Diction Exercises

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  • Topic: The Pirates of Penzance, Thistle, Red Lorry Yellow Lorry
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Diction exercises will help you learn how to speak clearly. The athlete does warm-ups and stretches before an event: a singer does likewise. These exercises are the speaker's warm-up equivalent. They prepare and train you to speak with ease. Good diction is NOT about changing your accent or making you 'talk posh'. It is about clarity - making sure what you say is heard.

The most commonly known and used Diction Exercises are Tongue Twisters. There are many, each focusing on either a single letter, or a letter combination. They are popular, fun and extremely effective. You will have probably played with them before and possibly already know several of the ones listed below.

Diction Exercises:Tips & Tongue Twisters

▪ Always start slowly and carefully.
▪ Make sure the beginning and end of each word is crisp and avoid running the words together. ▪ Repeat the phrase, getting faster and faster.
Diction Exercises for 'S' words:

Six thick thistle sticks

Theophilus Thistler, the thistle sifter, in sifting a sieve of unsifted thistles, thrust three thousand thistles through the thick of his thumb.

The shrewd shrew sold Sarah seven sliver fish slices.

Sister Susie sat on the sea shore sewing shirts for sailors

Moses supposes his toses are roses,
But Moses supposes erroneously,
For nobody's toeses are posies of roses
As Moses supposes his toses to be.

(Pronounce the word 'toses' to rhyme with 'Moses'.)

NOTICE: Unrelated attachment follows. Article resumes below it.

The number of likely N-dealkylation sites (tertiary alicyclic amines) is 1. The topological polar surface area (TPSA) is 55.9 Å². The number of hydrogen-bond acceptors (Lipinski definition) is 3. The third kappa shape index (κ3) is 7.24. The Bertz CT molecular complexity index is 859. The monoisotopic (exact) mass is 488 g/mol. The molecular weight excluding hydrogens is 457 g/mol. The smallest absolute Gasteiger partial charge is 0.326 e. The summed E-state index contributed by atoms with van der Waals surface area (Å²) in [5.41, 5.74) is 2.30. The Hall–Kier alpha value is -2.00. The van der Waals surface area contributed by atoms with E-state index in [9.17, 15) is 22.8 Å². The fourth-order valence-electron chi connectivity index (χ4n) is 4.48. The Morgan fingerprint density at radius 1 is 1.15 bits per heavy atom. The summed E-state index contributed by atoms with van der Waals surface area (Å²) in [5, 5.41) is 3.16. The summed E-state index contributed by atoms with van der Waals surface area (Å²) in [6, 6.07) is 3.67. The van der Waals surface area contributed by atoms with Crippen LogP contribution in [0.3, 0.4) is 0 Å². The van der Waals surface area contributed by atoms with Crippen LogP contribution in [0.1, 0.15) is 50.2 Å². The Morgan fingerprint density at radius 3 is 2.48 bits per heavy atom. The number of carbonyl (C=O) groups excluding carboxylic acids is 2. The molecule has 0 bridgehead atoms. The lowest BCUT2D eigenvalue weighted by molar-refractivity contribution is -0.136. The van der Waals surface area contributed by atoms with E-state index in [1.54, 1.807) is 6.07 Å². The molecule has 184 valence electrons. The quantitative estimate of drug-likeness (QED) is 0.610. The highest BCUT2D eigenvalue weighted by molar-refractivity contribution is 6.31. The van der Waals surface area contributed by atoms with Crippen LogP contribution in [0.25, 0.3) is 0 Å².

Diction Exercises for 'B' words:

Betty bought a bit of butter, but she found the butter bitter, so Betty bought a bit of better butter to make the bitter butter better.

Bill had a billboard.
Bill also had a board bill.
The board bill bored Bill,
So Bill sold his billboard
And paid his board bill.
Then the board bill
No longer bored Bill,
But though he had no board bill,
Neither did he have his billboard!

For 'D' words try:

Did Doug dig Dick's garden or did Dick dig Doug's garden?

Do drop in at the Dewdrop Inn

Diction Exercises for 'F' words:

Four furious friends fought for the phone

Five flippant Frenchmen fly from France for fashions

For 'H' words try:

How was Harry hastened so hurriedly from the hunt?

Diction Exercises for 'J' words:

James just jostled Jean gently.

Jack the jailbird jacked a jeep.

Diction Exercises for 'K' words:

Kiss her quick, kiss her quicker, kiss her quickest.

My cutlery cuts keenly and cleanly.

Diction Exercises for 'L' words:

Literally literary.

Larry sent the latter a letter later.

Lucy lingered, looking longingly for her lost lap-dog.

Diction Exercise for 'N' and 'U' sounds:

You know New York,
You need New York,
You know you need unique New York.

Diction Exercises for 'P' words:

Peter piper picked a peck of pickled peppers.If Peter piper picked a peck of pickled peppers,Where's the peck of pickled peppers that Peter Piper picked?

Pearls, please, pretty Penelope,
Pretty Penelope, pretty Penelope,
Pearls, please, pretty Penelope,
Pretty Penelope Pring.

For 'Q' words:

Quick kiss. Quicker kiss. Quickest kiss.

Quickly, quickly, quickly, quickly, quickly...

For 'R' words:

Round the rugged rocks the ragged rascal ran.

Reading and writing are richly rewarding.

For 'T' words:

Ten tame tadpoles tucked tightly in a thin tall tin.

Two toads, totally tired, trying to trot to Tewkesbury.

For 'V' words:

Vincent vowed vengeance very vehemently.

Vera valued the valley violets.

And lastly, two especially for your tongue.

Red leather, yellow leather...

Red lorry, yellow lorry...
And one more!

This comes from Gilbert and Sullivan's light opera 'The Pirates of Penzance'.

It's guaranteed to make you work. This is the tongue's equivalent of a triathalon! It includes many difficult combinations impossible to get right unless you articulate clearly. Have fun with it!

'I am the very pattern of a modern Major-General;
I've information vegetable,...
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